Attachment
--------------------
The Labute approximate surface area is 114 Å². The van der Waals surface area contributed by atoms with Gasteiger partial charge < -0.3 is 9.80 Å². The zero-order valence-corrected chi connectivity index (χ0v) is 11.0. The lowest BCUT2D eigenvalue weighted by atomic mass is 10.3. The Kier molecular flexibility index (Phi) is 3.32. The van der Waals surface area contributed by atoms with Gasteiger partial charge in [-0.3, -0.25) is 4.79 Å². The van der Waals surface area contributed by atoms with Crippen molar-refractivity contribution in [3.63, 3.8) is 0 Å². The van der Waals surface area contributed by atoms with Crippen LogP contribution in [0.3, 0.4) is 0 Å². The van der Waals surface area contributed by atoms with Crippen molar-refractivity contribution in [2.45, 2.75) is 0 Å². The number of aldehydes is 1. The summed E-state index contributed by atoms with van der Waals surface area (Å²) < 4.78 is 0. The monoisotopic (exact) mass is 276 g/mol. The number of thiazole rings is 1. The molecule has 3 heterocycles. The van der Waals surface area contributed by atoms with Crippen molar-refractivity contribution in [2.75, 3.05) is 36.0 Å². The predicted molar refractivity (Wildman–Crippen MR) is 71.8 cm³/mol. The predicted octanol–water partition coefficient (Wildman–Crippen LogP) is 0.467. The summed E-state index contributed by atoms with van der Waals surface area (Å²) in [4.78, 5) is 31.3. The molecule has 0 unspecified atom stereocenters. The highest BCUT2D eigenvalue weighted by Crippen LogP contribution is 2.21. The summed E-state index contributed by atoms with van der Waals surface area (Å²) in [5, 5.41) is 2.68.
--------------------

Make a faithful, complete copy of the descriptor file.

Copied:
The Labute approximate surface area is 114 Å². The van der Waals surface area contributed by atoms with Gasteiger partial charge < -0.3 is 9.80 Å². The zero-order valence-corrected chi connectivity index (χ0v) is 11.0. The lowest BCUT2D eigenvalue weighted by atomic mass is 10.3. The Kier molecular flexibility index (Phi) is 3.32. The van der Waals surface area contributed by atoms with Gasteiger partial charge in [-0.3, -0.25) is 4.79 Å². The van der Waals surface area contributed by atoms with Crippen molar-refractivity contribution in [3.63, 3.8) is 0 Å². The van der Waals surface area contributed by atoms with Crippen LogP contribution in [0.3, 0.4) is 0 Å². The van der Waals surface area contributed by atoms with Crippen molar-refractivity contribution in [2.45, 2.75) is 0 Å². The number of aldehydes is 1. The summed E-state index contributed by atoms with van der Waals surface area (Å²) < 4.78 is 0. The monoisotopic (exact) mass is 276 g/mol. The number of thiazole rings is 1. The molecule has 3 heterocycles. The van der Waals surface area contributed by atoms with Crippen molar-refractivity contribution in [2.75, 3.05) is 36.0 Å². The predicted molar refractivity (Wildman–Crippen MR) is 71.8 cm³/mol. The predicted octanol–water partition coefficient (Wildman–Crippen LogP) is 0.467. The summed E-state index contributed by atoms with van der Waals surface area (Å²) in [4.78, 5) is 31.3. The molecule has 0 unspecified atom stereocenters. The highest BCUT2D eigenvalue weighted by Crippen LogP contribution is 2.21. The summed E-state index contributed by atoms with van der Waals surface area (Å²) in [5, 5.41) is 2.68.